Chelsea Historical Society hosts first meeting
Published 5:37 pm Wednesday, April 12, 2017
CHELSEA- The Chelsea Historical Society is hosting its first public meeting at the Chelsea Community Center on Sunday, April 23 at 3 p.m.
According to founder Tony Nivens, the event is meant as an open house for residents who are curious about the group’s plans.
“Come, ask questions, get to know us, and you can learn about how you may want to be involved,” Nivens said. “We’ll be talking about three areas of interest: to enhance, protect and share the history of Chelsea, Alabama.”
Nivens said he originally got the idea to form a historical society after the Weldon Building, which is often cited as the city’s oldest grocery store, was dismantled by the city in February.
“There were so many people complaining about that. The question that hit me was, ‘if you loved it so much, why didn’t you do anything about it?’” Nivens said. “A lot of things were tried over the years. A lot of different people offered a lot of different solutions, but there were no organizations.”
While he cannot promise that the Chelsea Historical Society can prevent similar situations in the future, he said the group will do what they can to preserve Chelsea history whenever it is possible.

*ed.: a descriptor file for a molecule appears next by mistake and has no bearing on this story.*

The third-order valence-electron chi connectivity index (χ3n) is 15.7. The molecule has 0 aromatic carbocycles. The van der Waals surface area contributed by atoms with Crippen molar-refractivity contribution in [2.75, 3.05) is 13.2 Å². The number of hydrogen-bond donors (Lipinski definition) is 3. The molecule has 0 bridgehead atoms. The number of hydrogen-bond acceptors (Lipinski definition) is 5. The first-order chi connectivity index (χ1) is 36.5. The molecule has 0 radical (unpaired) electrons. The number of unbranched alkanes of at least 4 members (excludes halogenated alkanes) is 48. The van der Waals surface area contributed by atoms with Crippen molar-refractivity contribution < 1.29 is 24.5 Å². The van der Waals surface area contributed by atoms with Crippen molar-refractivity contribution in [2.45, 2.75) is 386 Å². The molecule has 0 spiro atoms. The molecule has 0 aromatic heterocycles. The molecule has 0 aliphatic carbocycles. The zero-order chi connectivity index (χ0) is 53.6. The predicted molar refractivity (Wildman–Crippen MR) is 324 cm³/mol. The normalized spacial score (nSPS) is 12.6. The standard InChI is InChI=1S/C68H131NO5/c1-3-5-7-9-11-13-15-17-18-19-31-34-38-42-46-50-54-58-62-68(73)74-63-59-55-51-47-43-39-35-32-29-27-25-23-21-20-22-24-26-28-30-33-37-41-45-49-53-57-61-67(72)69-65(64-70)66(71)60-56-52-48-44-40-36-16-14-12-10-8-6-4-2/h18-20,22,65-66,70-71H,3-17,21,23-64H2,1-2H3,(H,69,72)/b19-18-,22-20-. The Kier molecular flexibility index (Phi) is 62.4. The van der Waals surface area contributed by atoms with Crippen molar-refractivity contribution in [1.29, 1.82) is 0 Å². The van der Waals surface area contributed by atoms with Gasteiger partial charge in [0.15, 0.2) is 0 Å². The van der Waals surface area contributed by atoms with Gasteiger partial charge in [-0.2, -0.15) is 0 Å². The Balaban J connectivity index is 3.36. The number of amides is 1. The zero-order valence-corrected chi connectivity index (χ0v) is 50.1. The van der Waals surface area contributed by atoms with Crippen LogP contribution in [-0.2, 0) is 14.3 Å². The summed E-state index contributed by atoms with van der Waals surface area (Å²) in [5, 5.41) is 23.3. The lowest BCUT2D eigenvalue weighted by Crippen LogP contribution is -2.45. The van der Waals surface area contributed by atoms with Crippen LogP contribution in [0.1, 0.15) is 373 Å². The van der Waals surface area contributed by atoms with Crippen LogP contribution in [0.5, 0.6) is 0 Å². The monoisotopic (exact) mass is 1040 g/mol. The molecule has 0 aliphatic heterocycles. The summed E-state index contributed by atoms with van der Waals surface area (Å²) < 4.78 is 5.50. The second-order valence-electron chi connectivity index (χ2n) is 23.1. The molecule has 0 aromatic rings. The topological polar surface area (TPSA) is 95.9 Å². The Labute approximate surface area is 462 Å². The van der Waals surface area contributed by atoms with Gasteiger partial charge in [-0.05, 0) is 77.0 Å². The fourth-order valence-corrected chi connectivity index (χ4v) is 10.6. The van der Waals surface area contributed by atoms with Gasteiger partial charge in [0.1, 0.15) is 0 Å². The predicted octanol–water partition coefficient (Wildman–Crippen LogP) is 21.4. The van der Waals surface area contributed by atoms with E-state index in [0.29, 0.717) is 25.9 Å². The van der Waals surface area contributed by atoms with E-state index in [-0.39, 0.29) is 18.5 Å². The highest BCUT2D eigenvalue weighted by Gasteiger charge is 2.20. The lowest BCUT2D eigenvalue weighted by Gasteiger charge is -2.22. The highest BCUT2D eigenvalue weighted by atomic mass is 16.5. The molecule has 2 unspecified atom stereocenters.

During the meeting, Nivens said the Chelsea Historical Society will recognize several families, groups and individuals who have contributed to shaping Chelsea history.
Nivens said the response from Chelsea residents has been overwhelmingly positive so far.
“At the first board meeting, I said I would be thrilled if we had 50 people come,” Nivens said. “The response that we’ve had is just great. Now, I could see 75. I’d love for the room to be full.”
According to Nivens, the historical society will maintain the Chelsea Historical Museum, which will be established at the Crane House, which currently houses the Chelsea Public Library, as soon as the library changes locations.
Membership and volunteer opportunities are open to Chelsea residents, as well as members of nearby communities.
“Occasionally, I will meet someone who will say, ‘I love history, but I don’t have a connection with Chelsea,’” Nivens said. “If you love history, or if you love Chelsea, either one, you are very welcome.”